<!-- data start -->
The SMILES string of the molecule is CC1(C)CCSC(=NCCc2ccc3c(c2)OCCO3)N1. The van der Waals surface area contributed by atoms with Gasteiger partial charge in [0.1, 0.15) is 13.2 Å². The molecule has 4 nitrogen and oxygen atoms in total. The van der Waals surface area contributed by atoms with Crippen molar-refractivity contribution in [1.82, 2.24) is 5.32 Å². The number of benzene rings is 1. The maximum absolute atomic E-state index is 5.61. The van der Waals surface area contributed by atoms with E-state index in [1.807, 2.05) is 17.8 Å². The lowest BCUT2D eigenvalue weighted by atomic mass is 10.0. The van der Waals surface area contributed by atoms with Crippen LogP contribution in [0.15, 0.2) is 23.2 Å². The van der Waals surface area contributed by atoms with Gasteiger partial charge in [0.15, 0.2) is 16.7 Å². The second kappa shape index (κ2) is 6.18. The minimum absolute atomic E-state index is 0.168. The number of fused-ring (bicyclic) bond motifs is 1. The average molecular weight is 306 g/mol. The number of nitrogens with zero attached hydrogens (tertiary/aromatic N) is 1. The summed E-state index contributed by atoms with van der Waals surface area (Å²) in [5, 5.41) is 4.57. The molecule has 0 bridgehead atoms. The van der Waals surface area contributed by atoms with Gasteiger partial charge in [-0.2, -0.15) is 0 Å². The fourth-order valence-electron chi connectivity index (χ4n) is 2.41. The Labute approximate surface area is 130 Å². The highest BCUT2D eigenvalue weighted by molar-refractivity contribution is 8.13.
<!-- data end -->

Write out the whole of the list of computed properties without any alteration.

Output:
The SMILES string of the molecule is CC1(C)CCSC(=NCCc2ccc3c(c2)OCCO3)N1. The van der Waals surface area contributed by atoms with Gasteiger partial charge in [0.1, 0.15) is 13.2 Å². The molecule has 4 nitrogen and oxygen atoms in total. The van der Waals surface area contributed by atoms with Crippen molar-refractivity contribution in [1.82, 2.24) is 5.32 Å². The number of benzene rings is 1. The maximum absolute atomic E-state index is 5.61. The van der Waals surface area contributed by atoms with E-state index in [1.807, 2.05) is 17.8 Å². The lowest BCUT2D eigenvalue weighted by atomic mass is 10.0. The van der Waals surface area contributed by atoms with Crippen LogP contribution in [0.15, 0.2) is 23.2 Å². The van der Waals surface area contributed by atoms with Gasteiger partial charge in [0.15, 0.2) is 16.7 Å². The second kappa shape index (κ2) is 6.18. The minimum absolute atomic E-state index is 0.168. The number of fused-ring (bicyclic) bond motifs is 1. The average molecular weight is 306 g/mol. The number of nitrogens with zero attached hydrogens (tertiary/aromatic N) is 1. The summed E-state index contributed by atoms with van der Waals surface area (Å²) in [5, 5.41) is 4.57. The molecule has 0 bridgehead atoms. The van der Waals surface area contributed by atoms with Gasteiger partial charge in [-0.2, -0.15) is 0 Å². The fourth-order valence-electron chi connectivity index (χ4n) is 2.41. The Labute approximate surface area is 130 Å². The highest BCUT2D eigenvalue weighted by molar-refractivity contribution is 8.13.